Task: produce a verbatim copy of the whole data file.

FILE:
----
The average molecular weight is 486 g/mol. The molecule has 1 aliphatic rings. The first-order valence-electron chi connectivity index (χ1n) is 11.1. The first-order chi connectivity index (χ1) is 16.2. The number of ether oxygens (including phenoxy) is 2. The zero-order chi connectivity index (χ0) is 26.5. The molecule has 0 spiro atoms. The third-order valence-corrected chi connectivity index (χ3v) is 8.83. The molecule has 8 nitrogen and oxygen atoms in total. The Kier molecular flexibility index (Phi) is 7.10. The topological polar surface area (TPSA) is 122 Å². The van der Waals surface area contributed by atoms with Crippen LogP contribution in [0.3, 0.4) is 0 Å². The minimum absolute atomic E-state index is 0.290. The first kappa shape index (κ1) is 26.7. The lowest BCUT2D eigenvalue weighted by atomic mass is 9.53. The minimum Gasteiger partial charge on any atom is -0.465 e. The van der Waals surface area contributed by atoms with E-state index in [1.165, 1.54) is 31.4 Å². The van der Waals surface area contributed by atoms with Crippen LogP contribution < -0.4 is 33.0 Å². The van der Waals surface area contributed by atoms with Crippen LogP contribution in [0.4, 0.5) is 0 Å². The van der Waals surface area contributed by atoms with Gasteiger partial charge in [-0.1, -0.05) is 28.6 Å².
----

The average molecular weight is 486 g/mol. The molecule has 1 aliphatic rings. The first-order valence-electron chi connectivity index (χ1n) is 11.1. The first-order chi connectivity index (χ1) is 16.2. The number of ether oxygens (including phenoxy) is 2. The zero-order chi connectivity index (χ0) is 26.5. The molecule has 0 spiro atoms. The third-order valence-corrected chi connectivity index (χ3v) is 8.83. The molecule has 8 nitrogen and oxygen atoms in total. The Kier molecular flexibility index (Phi) is 7.10. The topological polar surface area (TPSA) is 122 Å². The van der Waals surface area contributed by atoms with Crippen LogP contribution in [0.3, 0.4) is 0 Å². The minimum absolute atomic E-state index is 0.290. The first kappa shape index (κ1) is 26.7. The lowest BCUT2D eigenvalue weighted by atomic mass is 9.53. The minimum Gasteiger partial charge on any atom is -0.465 e. The van der Waals surface area contributed by atoms with E-state index in [1.165, 1.54) is 31.4 Å². The van der Waals surface area contributed by atoms with Crippen LogP contribution < -0.4 is 33.0 Å². The van der Waals surface area contributed by atoms with Crippen LogP contribution in [0.4, 0.5) is 0 Å². The van der Waals surface area contributed by atoms with Gasteiger partial charge in [-0.1, -0.05) is 28.6 Å².